Bicycling Update

May 13th, 2010

I’ve been bicycling to work for awhile now. It’s become pretty much routine for dry days. I can reliably ride the 10 miles to work in less than an hour, even with heavy winds.

My biggest enemy right now: rain. My first few miles are on gravel and sand roads, which aren’t maintained to the highest of standards. When it rains, there will be mud. I ride a Trek 7.3FX, which I bought with the idea of just riding when it’s dry. It works quite well for that. But its slick tires don’t work so well in mud. Plus our mud is sticky, and the tires pick it up, then deposit it on the frame that goes around the wheel and the brake arm. So I have a mess to clean up.

My current dilemma is: do I buy a second bike for use when it’s wet, or there’s a chance of rain? My 7.3FX can’t use tires that are very wide, and a different bike of course could. There would be expense involved, obviously, but I would really like to be able to ride more often than I can now. Winter was pretty damp here and I didn’t get to ride much at all over the winter months. Or, would different tires plus fenders do the trick on the 7.3FX? (I’m thinking not.)

If I do get a different bike, then the question would be whether to sell the 7.3FX. I really like that bike, and imagine it would be faster on the 7 miles or so of paved roads that I ride every day. Perhaps I’d keep it as a fair weather or long-distance bike.

I plan to visit the bike shop tonight and see what my options are.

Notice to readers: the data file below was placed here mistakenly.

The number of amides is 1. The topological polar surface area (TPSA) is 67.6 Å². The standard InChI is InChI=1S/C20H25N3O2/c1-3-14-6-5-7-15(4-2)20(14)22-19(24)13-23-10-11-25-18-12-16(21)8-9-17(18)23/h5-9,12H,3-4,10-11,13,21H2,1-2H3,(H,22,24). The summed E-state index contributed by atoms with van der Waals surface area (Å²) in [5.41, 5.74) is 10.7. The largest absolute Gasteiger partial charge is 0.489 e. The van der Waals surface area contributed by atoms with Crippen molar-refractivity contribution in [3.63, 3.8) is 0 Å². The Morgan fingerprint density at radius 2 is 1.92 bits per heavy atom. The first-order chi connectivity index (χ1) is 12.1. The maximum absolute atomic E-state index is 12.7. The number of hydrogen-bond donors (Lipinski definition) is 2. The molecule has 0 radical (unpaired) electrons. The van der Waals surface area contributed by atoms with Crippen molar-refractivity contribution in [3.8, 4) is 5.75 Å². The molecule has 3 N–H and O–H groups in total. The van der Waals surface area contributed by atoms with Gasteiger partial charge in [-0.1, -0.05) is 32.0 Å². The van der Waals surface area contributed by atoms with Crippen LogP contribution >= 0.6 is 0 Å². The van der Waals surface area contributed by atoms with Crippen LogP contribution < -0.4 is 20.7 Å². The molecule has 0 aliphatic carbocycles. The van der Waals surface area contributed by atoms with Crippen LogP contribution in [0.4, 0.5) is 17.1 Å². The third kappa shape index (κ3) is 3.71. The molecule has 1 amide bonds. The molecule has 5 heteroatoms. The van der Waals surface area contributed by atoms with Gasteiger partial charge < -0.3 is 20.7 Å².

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  1. Darrin Thompson

    You’re going to the bike shop to find out if you need a new rain bike? My money is you already made your decision… ;-)

    Have fun!

    Reply

    John Goerzen Reply:

    Well, the other option is to put different tires plus fenders on the current bike. I am not sure which is the best bet just yet. Obviously not having to buy a new bike would be more economical, but I don’t know if it would work as well.

    Reply

  2. Pier

    Hi.
    Something like this: http://www.nationalbicycleco.com/index.php?main_page=product_info&products_id=967
    Anyway that Trek is a nice bike :-)

    Reply

  3. NC

    I would recommend cyclo-cross tires (which should fit, I have the older version of your bike basically and they work for me) and fenders.

    Reply

  4. Greg

    Instead of changing the bike, how about changing the endpoints of the ride? Qualcomm in San Diego is a nice place to work. :-)

    http://maps.google.com/maps?f=d&source=s_d&saddr=S+Sierra+Ave&daddr=McKellar+Ct&hl=en&geocode=FXpp9wEdEo4C-Q%3BFV4T9gEddqYD-Q&mra=ls&dirflg=b&sll=32.908631,-117.215281&sspn=0.053539,0.064459&ie=UTF8&ll=32.945734,-117.236309&spn=0.107033,0.128918&z=13&lci=bike

    Reply

  5. Don Stewart

    I’d recommend looking at cyclocross tires, or a cyclocross bike in general. Some good ones from:

    * Kona, http://www.konaworld.com/bike.cfm?content=majorjake
    * Salsa http://www.salsacycles.com/laCruzComp08.html
    * Surly, http://www.surlybikes.com/crosscheck_comp.html

    these are tough road bikes, designed for dry or wet or muddy conditions.